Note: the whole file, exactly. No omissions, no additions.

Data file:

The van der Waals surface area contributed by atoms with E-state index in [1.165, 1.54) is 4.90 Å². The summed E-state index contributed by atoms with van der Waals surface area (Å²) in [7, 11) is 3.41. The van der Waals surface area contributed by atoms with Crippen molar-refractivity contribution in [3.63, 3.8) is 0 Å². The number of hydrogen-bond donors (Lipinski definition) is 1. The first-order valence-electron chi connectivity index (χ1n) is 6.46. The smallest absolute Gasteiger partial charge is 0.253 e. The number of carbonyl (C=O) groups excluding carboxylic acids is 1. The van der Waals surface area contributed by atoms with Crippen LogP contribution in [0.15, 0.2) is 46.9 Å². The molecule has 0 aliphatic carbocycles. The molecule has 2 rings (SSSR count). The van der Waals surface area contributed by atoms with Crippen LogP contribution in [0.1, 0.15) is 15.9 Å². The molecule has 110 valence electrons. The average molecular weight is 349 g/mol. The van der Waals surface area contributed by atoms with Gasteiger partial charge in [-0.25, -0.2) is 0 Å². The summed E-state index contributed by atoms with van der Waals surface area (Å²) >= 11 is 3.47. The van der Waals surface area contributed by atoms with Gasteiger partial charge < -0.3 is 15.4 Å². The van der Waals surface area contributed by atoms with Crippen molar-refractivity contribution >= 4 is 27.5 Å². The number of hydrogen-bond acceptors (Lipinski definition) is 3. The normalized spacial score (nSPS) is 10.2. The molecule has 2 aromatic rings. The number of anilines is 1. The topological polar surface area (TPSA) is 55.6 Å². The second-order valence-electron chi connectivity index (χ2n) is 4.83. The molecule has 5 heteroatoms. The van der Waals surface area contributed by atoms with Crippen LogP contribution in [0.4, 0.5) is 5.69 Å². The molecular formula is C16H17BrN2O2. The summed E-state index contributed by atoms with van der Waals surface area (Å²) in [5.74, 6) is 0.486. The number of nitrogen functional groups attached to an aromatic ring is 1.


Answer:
The van der Waals surface area contributed by atoms with E-state index in [1.165, 1.54) is 4.90 Å². The summed E-state index contributed by atoms with van der Waals surface area (Å²) in [7, 11) is 3.41. The van der Waals surface area contributed by atoms with Crippen molar-refractivity contribution in [3.63, 3.8) is 0 Å². The number of hydrogen-bond donors (Lipinski definition) is 1. The first-order valence-electron chi connectivity index (χ1n) is 6.46. The smallest absolute Gasteiger partial charge is 0.253 e. The number of carbonyl (C=O) groups excluding carboxylic acids is 1. The van der Waals surface area contributed by atoms with Crippen LogP contribution in [0.15, 0.2) is 46.9 Å². The molecule has 0 aliphatic carbocycles. The molecule has 2 rings (SSSR count). The van der Waals surface area contributed by atoms with Crippen LogP contribution in [0.1, 0.15) is 15.9 Å². The molecule has 110 valence electrons. The average molecular weight is 349 g/mol. The van der Waals surface area contributed by atoms with Gasteiger partial charge in [-0.25, -0.2) is 0 Å². The summed E-state index contributed by atoms with van der Waals surface area (Å²) >= 11 is 3.47. The van der Waals surface area contributed by atoms with Gasteiger partial charge < -0.3 is 15.4 Å². The van der Waals surface area contributed by atoms with Crippen molar-refractivity contribution >= 4 is 27.5 Å². The number of hydrogen-bond acceptors (Lipinski definition) is 3. The normalized spacial score (nSPS) is 10.2. The molecule has 2 aromatic rings. The number of anilines is 1. The topological polar surface area (TPSA) is 55.6 Å². The second-order valence-electron chi connectivity index (χ2n) is 4.83. The molecule has 5 heteroatoms. The van der Waals surface area contributed by atoms with Crippen LogP contribution in [0.4, 0.5) is 5.69 Å². The molecular formula is C16H17BrN2O2. The summed E-state index contributed by atoms with van der Waals surface area (Å²) in [5.74, 6) is 0.486. The number of nitrogen functional groups attached to an aromatic ring is 1.